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Diseases Of Fruit Trees

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For the lust luimlre.l y'eara or more, iiiider the Influenc l' tlic peculiar methods of oulüvalioii whitm have been employed by our frait growers, varlou dtoeases hare appeared from Urne to time in severul of our Important fruits, and to BUCh ati extent have somc of tliem developed withiu the last ten or flfteen years Ihat they luive completely destroyed tlic fruit lndustry In sonie sections, and now threaten a more general annihilation oí one of the most enticing and profltable occupation? for the farmer. For the last hundred years we have heard of the '"blight" in pear trees, and the best records show uainistakably lliat the diseaíe has boen ou the increase daling that pertod. 80 badly is it deyeloped in some fruit sections, as through Soutuera New York, that it is a matter of extreme difHculty to find a really healthy tree. For the last eighty years we have also beard of the "yellows'' ia peacbes, and here again we lind that history records a constant development of the aftüction. So serious bave its ravages proved that whole sections have been deprived of the very important industry of peach culture. Not onlj' thls, but the diseasc is uow so thoioui;lily established, and bas come to be so mach a matter of inheritance, that the life of the tree is greatly modified and even determined by it. The peach is naturally a long-lived tree, ustances brOught to my notice showing that it may live upward of one liundred or more years, and, f well cared for, it wil) certalnlj produce fruit for a long period. At tlie present time, however, as in the great peach districts of Delaware and ïfew Jersey, we find that, owiug to the certainty of disease appearing, or the iuherently weak eonstitution resulting from its previous operatlon, the period of a profitable life is limited to nine years, at the end of which time the trees are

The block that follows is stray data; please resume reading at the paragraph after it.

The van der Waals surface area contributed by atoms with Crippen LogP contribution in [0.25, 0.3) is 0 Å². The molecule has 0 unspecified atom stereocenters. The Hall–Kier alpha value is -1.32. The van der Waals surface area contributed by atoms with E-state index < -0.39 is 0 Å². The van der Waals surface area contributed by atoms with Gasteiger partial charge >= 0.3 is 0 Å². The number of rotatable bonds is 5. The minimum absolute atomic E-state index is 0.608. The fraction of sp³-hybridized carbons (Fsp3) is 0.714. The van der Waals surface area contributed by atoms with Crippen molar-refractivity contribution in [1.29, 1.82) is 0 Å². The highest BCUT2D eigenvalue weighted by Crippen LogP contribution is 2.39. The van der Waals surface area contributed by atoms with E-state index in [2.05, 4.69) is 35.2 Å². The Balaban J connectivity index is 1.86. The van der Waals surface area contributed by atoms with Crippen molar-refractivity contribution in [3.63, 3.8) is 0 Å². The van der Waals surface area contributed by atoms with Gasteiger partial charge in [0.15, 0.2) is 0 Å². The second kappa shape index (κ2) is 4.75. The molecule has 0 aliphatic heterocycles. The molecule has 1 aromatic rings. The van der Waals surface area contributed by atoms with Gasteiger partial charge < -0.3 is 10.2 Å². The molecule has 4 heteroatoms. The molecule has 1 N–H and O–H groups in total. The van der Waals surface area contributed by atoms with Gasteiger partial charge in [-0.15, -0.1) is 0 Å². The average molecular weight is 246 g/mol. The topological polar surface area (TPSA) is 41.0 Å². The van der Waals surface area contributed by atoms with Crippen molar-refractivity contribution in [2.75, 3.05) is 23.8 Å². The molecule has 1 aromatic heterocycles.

Ann Arbor Courier
Old News